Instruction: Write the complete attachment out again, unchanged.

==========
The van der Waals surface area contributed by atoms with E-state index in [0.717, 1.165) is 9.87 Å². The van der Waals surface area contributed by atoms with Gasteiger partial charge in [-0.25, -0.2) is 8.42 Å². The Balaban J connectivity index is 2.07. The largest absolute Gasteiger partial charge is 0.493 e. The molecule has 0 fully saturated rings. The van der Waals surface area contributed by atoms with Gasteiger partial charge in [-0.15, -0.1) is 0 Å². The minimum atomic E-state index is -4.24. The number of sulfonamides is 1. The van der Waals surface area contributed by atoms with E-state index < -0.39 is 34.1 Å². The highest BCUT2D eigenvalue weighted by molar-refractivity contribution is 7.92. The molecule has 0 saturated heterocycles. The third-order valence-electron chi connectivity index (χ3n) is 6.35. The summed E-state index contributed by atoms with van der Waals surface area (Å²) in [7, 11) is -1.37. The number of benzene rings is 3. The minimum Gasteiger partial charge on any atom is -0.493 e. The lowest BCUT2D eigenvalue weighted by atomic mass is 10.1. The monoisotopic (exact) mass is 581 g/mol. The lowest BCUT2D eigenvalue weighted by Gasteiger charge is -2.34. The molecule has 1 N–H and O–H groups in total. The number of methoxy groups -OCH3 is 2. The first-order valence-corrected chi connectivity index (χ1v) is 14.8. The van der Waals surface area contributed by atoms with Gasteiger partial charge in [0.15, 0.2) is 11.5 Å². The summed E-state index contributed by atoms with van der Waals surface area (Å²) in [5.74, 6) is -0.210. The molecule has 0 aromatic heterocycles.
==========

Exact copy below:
The van der Waals surface area contributed by atoms with E-state index in [0.717, 1.165) is 9.87 Å². The van der Waals surface area contributed by atoms with Gasteiger partial charge in [-0.25, -0.2) is 8.42 Å². The Balaban J connectivity index is 2.07. The largest absolute Gasteiger partial charge is 0.493 e. The molecule has 0 fully saturated rings. The van der Waals surface area contributed by atoms with Gasteiger partial charge in [-0.15, -0.1) is 0 Å². The minimum atomic E-state index is -4.24. The number of sulfonamides is 1. The van der Waals surface area contributed by atoms with E-state index < -0.39 is 34.1 Å². The highest BCUT2D eigenvalue weighted by molar-refractivity contribution is 7.92. The molecule has 0 saturated heterocycles. The third-order valence-electron chi connectivity index (χ3n) is 6.35. The summed E-state index contributed by atoms with van der Waals surface area (Å²) in [7, 11) is -1.37. The number of benzene rings is 3. The minimum Gasteiger partial charge on any atom is -0.493 e. The lowest BCUT2D eigenvalue weighted by atomic mass is 10.1. The monoisotopic (exact) mass is 581 g/mol. The lowest BCUT2D eigenvalue weighted by Gasteiger charge is -2.34. The molecule has 1 N–H and O–H groups in total. The number of methoxy groups -OCH3 is 2. The first-order valence-corrected chi connectivity index (χ1v) is 14.8. The van der Waals surface area contributed by atoms with Gasteiger partial charge in [0.15, 0.2) is 11.5 Å². The summed E-state index contributed by atoms with van der Waals surface area (Å²) in [5.74, 6) is -0.210. The molecule has 0 aromatic heterocycles.